Noticing the Superheroes in Our Community

Noticing the Superheroes in Our Community

At spring break camp, learners spent the week learning about heroes in the Torah from Mordechai to Moshe and harnessing their inner superheroes. Activities included designing their own superhero outfits, making play dough from scratch to build golems, and creating cards that show heroic acts of kindness. As we learned about the hero’s journey and prominent heroes in Jewish stories and folklore, we brainstormed what it takes to be a hero. One of our second graders came up with the definition that, “a superhero helps people with using their powers. A hero does all the same saving, but without powers.” Campers came up with ways that they can be heroes, including “encouraging others to be proud of themselves,” and “giv[ing]compliments and ask[ing] questions to show I’m curious about people.”

On our second to last day of camp, our campers put the hero knowledge and definitions they came up with over the week to use on a “Heroic acts” scavenger hunt. We took a rainy walk through Rittenhouse Square Park, taking note of any heroic acts or super talents we could find. Here is the list of super acts our learners came up with.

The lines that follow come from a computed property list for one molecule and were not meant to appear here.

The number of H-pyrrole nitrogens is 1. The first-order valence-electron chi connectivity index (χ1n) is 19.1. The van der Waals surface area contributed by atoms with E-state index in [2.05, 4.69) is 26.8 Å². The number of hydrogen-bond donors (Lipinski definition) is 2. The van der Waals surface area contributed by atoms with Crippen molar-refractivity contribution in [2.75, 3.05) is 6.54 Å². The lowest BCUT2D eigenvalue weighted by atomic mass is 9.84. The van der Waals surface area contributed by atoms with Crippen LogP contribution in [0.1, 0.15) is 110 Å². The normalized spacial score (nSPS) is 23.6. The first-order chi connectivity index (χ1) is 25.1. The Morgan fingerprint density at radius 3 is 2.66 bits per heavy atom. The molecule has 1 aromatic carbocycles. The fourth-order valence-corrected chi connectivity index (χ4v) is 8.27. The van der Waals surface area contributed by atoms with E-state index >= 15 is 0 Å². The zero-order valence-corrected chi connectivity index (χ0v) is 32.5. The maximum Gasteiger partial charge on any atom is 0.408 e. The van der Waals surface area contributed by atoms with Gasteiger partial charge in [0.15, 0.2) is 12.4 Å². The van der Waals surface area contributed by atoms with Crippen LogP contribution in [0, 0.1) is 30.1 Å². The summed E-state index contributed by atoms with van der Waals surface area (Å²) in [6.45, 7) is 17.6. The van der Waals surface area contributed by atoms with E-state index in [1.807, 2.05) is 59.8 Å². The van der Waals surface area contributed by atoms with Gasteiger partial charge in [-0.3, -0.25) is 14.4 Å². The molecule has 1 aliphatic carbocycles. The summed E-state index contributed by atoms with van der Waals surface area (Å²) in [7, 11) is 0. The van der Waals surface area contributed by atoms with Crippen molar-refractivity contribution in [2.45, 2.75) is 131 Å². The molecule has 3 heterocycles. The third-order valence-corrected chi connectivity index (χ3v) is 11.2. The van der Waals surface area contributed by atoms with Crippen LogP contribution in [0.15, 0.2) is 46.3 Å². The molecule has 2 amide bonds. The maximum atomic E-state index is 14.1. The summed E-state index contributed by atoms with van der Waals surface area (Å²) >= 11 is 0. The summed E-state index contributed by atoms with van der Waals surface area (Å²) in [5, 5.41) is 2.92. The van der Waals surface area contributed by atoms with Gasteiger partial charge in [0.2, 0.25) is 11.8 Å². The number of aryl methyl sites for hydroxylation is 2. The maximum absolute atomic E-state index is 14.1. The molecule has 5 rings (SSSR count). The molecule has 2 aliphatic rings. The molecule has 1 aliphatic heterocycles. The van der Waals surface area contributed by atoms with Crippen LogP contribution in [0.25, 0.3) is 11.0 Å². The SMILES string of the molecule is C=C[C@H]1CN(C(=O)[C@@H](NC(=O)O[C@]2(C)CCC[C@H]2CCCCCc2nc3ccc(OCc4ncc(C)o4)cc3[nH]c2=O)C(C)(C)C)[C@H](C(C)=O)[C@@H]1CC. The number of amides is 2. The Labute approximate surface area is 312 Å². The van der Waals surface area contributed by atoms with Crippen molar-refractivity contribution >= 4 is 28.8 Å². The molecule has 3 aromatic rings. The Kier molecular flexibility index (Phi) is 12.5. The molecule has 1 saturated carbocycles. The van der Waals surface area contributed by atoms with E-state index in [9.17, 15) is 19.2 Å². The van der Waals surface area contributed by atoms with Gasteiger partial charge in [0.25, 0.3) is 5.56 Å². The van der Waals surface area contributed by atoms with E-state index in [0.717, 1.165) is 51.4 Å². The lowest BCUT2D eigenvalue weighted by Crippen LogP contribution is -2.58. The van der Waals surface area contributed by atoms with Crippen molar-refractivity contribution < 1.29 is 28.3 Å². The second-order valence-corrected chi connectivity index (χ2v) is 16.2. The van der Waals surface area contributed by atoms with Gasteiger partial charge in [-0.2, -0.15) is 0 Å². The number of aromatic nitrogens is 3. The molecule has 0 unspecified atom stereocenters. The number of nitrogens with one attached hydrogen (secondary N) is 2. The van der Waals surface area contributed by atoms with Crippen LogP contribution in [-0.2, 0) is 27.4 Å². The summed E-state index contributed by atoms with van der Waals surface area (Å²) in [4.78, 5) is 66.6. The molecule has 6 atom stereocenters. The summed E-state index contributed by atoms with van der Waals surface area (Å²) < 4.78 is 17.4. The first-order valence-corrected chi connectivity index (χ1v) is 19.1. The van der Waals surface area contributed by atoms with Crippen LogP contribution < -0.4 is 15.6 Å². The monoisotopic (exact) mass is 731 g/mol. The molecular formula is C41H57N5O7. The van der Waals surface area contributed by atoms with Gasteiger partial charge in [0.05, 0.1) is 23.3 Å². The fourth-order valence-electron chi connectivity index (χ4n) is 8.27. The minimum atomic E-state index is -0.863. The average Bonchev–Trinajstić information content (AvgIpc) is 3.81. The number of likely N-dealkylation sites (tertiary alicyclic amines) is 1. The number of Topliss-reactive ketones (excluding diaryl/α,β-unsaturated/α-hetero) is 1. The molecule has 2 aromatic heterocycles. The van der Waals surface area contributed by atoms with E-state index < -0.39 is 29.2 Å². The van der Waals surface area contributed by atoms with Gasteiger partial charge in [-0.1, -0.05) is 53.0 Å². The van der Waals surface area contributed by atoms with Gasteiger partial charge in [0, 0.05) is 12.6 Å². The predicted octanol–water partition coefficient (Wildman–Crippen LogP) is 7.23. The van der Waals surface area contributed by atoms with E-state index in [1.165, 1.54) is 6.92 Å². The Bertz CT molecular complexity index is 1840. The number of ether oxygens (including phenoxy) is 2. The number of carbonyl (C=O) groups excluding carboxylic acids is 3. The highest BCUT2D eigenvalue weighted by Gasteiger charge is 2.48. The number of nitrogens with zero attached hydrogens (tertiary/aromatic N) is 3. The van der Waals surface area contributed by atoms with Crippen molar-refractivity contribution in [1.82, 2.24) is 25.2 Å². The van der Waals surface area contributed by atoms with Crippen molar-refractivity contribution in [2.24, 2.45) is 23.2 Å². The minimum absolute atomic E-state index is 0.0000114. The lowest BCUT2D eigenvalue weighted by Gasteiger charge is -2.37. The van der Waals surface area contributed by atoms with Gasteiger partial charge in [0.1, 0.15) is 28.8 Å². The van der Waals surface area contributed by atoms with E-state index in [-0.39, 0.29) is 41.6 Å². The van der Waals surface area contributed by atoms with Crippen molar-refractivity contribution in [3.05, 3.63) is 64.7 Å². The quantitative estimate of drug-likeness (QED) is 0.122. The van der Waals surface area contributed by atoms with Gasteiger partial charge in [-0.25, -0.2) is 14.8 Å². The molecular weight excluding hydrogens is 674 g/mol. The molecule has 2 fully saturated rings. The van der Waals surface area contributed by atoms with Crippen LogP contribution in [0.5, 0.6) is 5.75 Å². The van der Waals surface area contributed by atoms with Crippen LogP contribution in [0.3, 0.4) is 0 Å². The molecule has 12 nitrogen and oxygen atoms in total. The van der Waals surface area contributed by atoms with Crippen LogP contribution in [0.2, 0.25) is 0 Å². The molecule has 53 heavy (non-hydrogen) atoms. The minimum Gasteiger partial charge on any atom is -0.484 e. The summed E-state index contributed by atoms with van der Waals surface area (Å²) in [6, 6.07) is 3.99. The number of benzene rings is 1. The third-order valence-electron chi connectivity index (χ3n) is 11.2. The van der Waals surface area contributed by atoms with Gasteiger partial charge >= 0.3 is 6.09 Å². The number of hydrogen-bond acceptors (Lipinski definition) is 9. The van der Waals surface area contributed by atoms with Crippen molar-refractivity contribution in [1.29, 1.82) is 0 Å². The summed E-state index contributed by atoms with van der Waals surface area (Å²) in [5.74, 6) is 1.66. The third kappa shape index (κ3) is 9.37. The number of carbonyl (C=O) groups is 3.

Rittenhouse Square Park Superheroes

  • Super meowing kitten

  • A sculpture of a woman who sacrificed herself to help her people

  • A person helping kids put their hats on

  • Someone helping the streets stay clean

  • A mom pushing a baby in a stroller

  • Someone pushing someone else in a wheelchair 

  • Selah encouraging Melora to climb

  • Noah giving encouraging advice to Erez

Makom kids are great at noticing the super people around them and within their community, and performing their own super acts of kindness daily. Their heroism and appreciation for the everyday hero is inspiring and it gets us wondering: How can you be a superhero today?

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